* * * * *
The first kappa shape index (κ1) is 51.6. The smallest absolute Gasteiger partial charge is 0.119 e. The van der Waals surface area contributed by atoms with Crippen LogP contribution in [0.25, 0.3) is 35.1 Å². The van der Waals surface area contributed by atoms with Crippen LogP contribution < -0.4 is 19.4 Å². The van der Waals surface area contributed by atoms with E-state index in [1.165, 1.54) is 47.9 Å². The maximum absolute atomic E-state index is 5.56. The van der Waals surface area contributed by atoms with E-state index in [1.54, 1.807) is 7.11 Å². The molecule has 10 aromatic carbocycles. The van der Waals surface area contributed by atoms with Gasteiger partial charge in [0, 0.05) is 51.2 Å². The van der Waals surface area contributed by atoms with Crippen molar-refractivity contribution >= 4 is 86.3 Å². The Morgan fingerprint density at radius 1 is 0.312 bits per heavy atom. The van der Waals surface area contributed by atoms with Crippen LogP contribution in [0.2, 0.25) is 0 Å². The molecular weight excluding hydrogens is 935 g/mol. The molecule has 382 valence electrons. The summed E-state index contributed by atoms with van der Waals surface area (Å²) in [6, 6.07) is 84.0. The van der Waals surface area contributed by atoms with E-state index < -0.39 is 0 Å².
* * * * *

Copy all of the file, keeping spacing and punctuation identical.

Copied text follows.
The first kappa shape index (κ1) is 51.6. The smallest absolute Gasteiger partial charge is 0.119 e. The van der Waals surface area contributed by atoms with Crippen LogP contribution in [0.25, 0.3) is 35.1 Å². The van der Waals surface area contributed by atoms with Crippen LogP contribution < -0.4 is 19.4 Å². The van der Waals surface area contributed by atoms with E-state index in [1.165, 1.54) is 47.9 Å². The maximum absolute atomic E-state index is 5.56. The van der Waals surface area contributed by atoms with E-state index in [1.54, 1.807) is 7.11 Å². The molecule has 10 aromatic carbocycles. The van der Waals surface area contributed by atoms with Gasteiger partial charge in [0, 0.05) is 51.2 Å². The van der Waals surface area contributed by atoms with Crippen molar-refractivity contribution >= 4 is 86.3 Å². The Morgan fingerprint density at radius 1 is 0.312 bits per heavy atom. The van der Waals surface area contributed by atoms with Crippen LogP contribution in [0.2, 0.25) is 0 Å². The molecular weight excluding hydrogens is 935 g/mol. The molecule has 382 valence electrons. The summed E-state index contributed by atoms with van der Waals surface area (Å²) in [6, 6.07) is 84.0. The van der Waals surface area contributed by atoms with E-state index < -0.39 is 0 Å².